Why make a Will? – Ten situations where a Will is essential
There are many reasons to make a Will, including leaving possessions to friends and loved ones, making sure loved ones are properly provided for and leaving lasting gifts or legacies to a favourite charity. But a Will is particularly necessary in the following circumstances, when the intestacy rules are likely to produce an outcome contrary to the deceased’s wishes:
- Couples who are living together but are not legally married or in a civil partnership but who wish their partner to inherit some or all of their estate.
- Couples who are legally married or in a civil partnership and have children and who wish the spouse/civil partner to inherit all of the estate.
- Couples who are legally married or in a civil partnership and want to ensure their children receive a larger share of the estate than under the current rules.
- People with no living relatives who wish to leave their estate to friends (the Crown may take an estate if a person dies leaving no Will and no surviving relatives).
- Those who are legally married or in a civil partnership and don’t wish their spouse/civil partner to inherit anything.
- People who are legally married or are in a civil partnership and have children from a previous relationship and who wish to ensure that those children receive something from the estate.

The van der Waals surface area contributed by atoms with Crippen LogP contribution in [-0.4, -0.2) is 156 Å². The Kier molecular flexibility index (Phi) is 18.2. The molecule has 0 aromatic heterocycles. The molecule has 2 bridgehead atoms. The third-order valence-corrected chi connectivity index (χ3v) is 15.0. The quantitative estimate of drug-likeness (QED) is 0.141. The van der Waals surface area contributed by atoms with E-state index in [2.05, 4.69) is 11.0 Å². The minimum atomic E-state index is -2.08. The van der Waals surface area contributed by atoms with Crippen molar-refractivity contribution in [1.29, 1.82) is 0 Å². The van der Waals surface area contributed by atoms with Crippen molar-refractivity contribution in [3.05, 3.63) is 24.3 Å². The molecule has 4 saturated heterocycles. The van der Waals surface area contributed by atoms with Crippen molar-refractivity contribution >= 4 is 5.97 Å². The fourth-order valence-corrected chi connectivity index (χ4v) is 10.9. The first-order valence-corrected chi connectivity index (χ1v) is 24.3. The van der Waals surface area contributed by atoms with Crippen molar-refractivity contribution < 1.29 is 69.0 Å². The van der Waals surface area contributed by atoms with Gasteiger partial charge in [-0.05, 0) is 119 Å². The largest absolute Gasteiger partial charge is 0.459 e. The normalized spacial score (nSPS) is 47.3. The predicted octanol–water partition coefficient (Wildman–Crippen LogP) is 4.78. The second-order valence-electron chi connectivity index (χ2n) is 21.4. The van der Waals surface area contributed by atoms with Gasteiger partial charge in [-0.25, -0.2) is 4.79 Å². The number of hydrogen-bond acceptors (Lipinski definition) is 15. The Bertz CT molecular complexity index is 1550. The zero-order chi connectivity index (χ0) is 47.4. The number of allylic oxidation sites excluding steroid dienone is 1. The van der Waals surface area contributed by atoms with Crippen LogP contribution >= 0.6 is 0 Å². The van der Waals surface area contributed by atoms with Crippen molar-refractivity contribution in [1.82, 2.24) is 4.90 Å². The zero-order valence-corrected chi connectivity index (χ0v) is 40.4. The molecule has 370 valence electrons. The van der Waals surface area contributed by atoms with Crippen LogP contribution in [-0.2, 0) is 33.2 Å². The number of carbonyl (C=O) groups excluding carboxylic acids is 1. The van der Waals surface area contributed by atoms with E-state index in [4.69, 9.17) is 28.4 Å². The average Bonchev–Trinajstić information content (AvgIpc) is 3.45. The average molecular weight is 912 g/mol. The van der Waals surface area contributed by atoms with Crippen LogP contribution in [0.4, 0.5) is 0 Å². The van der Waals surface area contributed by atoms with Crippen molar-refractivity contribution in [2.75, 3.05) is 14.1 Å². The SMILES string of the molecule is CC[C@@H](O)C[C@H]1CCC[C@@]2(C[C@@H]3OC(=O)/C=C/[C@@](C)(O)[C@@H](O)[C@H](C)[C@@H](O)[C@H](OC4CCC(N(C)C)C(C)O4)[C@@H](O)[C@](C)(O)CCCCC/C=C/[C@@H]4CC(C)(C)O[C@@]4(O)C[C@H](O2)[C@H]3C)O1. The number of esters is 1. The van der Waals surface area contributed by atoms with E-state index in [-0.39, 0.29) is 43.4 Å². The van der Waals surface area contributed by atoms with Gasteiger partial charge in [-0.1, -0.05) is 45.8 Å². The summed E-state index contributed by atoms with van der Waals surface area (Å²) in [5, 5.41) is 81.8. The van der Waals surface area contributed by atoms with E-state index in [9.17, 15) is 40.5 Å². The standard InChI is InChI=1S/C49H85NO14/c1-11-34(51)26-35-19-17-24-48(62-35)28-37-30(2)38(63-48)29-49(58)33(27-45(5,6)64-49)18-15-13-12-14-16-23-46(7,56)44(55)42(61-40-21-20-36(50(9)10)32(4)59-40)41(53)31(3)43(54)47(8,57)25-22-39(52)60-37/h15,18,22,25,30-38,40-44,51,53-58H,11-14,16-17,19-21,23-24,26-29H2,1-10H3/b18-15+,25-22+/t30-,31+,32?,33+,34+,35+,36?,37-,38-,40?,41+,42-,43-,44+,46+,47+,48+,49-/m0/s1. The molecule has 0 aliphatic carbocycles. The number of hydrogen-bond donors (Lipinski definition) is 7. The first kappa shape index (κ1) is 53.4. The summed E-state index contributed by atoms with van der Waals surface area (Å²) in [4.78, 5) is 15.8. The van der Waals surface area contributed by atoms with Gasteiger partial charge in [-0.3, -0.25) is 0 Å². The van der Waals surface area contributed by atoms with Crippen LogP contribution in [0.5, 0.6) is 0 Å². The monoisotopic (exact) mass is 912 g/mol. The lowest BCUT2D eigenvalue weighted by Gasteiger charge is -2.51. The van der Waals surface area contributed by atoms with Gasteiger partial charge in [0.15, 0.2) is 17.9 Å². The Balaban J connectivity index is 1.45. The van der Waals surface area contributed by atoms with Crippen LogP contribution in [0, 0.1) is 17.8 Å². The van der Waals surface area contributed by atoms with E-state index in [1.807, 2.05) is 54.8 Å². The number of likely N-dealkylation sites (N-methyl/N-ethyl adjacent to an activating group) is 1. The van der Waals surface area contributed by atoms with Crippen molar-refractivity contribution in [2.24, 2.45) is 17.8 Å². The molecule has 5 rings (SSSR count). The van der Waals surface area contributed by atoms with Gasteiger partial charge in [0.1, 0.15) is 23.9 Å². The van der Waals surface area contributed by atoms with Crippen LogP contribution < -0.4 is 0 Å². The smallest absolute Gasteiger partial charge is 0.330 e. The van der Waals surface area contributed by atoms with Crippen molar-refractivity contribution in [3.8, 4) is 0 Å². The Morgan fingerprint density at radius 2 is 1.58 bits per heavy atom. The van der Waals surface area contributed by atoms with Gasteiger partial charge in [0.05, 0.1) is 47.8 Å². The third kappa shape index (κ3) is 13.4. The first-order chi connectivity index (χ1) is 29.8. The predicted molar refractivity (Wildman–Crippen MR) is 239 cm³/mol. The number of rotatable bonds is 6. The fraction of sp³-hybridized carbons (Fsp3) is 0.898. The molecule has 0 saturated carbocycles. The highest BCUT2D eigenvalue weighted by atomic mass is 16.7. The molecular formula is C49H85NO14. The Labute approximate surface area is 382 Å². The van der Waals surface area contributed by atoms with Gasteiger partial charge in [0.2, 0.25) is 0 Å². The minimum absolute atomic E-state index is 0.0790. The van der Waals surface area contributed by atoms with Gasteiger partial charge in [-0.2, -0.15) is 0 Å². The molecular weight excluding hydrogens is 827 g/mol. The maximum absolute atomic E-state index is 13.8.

- People who wish to provide for dependent relatives e.g. minor children, elderly relatives or relatives with a disability who have special needs. When a Will is drawn up, people should appoint guardians to look after any children and set up trusts to provide for dependants.
- If you're divorced or if your civil partnership has been dissolved, you can decide whether to leave anything to an ex-partner.
- To make arrangements for tax planning where the estate is large and may be liable for Inheritance Tax.
- To leave a lasting gift or legacy to a charity.
The Laws of England and Wales, Northern Ireland and Scotland differ in many respects. This is just one of many reasons why anybody making a Will must get proper advice from a solicitor from the country in question.